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References

"I've been working with patients for almost 10 years as a Chiropractic Physician. I'm always looking for new ways to increase awareness of the valuable clinical services provided at my centers. Bruce Freeman has given me insightful ideas to assist in my marketing efforts. I rely on his 'Ask the Small Business Professor' column to keep me abreast of new trends and developments in the field. I couldn't ask for a more knowledgeable and capable advisor as my companies move forward into providing nationwide healthcare for patients."

Dr. Daniel Houshmand, D.C.

AlternaCare Wellness Centers, LLC

"I find the column inspiring and helpful to me in running my own small business."

Dan Janal

President and Founder

PRleads.com

"'Ask the Small Business Professor' is a must read for small business owners looking for free expert business advice. Using a Q&A format, Bruce Freeman covers important small business topics weekly by bringing in recognized experts on subjects including accounting, legal issues, trademarks marketing and sales. Don't miss it!"

Joseph L. Rosenberg

CPA

"The Small Business Professor is a site that should be bookmarked by every entrepreneur. In today's business environment, it is difficult to gather information and obtain answers to the myriad of questions that face business owners. Bruce Freeman's 'Ask the Small Business Professor' column is an excellent resource that provides guidance, up-to-the-minute information, mentoring, and more."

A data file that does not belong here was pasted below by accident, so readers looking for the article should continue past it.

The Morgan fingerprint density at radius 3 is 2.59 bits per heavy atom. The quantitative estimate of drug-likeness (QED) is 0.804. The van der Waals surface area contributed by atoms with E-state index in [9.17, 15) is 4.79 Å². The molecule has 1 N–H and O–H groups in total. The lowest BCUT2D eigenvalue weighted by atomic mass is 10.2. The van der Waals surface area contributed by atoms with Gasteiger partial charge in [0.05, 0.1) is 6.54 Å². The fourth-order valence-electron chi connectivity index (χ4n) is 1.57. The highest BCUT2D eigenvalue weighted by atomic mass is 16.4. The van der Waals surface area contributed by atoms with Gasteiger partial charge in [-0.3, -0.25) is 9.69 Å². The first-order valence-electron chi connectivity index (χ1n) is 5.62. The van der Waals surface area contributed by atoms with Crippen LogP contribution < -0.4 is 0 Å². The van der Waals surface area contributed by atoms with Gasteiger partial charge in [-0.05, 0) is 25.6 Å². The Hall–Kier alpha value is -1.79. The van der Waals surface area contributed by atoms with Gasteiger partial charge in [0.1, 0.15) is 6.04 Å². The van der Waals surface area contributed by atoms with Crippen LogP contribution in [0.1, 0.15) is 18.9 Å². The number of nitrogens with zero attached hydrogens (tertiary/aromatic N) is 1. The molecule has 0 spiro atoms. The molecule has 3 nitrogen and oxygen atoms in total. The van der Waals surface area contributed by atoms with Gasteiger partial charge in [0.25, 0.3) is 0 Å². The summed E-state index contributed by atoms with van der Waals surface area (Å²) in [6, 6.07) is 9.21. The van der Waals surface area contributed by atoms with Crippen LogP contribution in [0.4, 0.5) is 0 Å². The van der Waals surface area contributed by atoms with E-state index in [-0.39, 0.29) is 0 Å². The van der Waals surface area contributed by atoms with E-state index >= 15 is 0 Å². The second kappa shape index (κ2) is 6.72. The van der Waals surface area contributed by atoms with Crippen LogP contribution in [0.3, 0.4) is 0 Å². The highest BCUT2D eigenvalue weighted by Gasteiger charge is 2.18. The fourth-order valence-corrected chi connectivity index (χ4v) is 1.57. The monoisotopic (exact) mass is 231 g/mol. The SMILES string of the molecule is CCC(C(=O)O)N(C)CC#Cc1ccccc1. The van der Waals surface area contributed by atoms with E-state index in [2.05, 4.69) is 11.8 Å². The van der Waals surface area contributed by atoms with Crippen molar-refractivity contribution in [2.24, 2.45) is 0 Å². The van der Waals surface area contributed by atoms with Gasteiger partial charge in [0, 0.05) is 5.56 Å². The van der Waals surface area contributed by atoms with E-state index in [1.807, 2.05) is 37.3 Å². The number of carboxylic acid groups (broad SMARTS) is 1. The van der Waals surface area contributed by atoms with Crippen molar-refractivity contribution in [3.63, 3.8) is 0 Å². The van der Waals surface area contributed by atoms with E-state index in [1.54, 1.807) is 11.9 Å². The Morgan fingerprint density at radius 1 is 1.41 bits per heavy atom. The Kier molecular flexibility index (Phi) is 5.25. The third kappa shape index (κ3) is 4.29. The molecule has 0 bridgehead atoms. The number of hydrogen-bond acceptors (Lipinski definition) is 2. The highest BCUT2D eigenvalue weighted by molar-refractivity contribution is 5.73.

Irene Maslowski

APR Principal

Maslowski & Associates Public Relations

"Bruce Freeman, The Small Business Professor, is a most valued and enthusiastic guest contributor to the business segment of our radio show dealing with the challenges facing today's entrepreneurs. His practical and insightful advice has served to enhance our ability, as broadcasters, to help business owners move ahead in their various fields of endeavor. ....Thank you, Bruce."

Sue Tovey / Sande Foster

Co-Hosts

WTBQ 1110 AM (ABC Affiliate Station)

La Cage Au Folles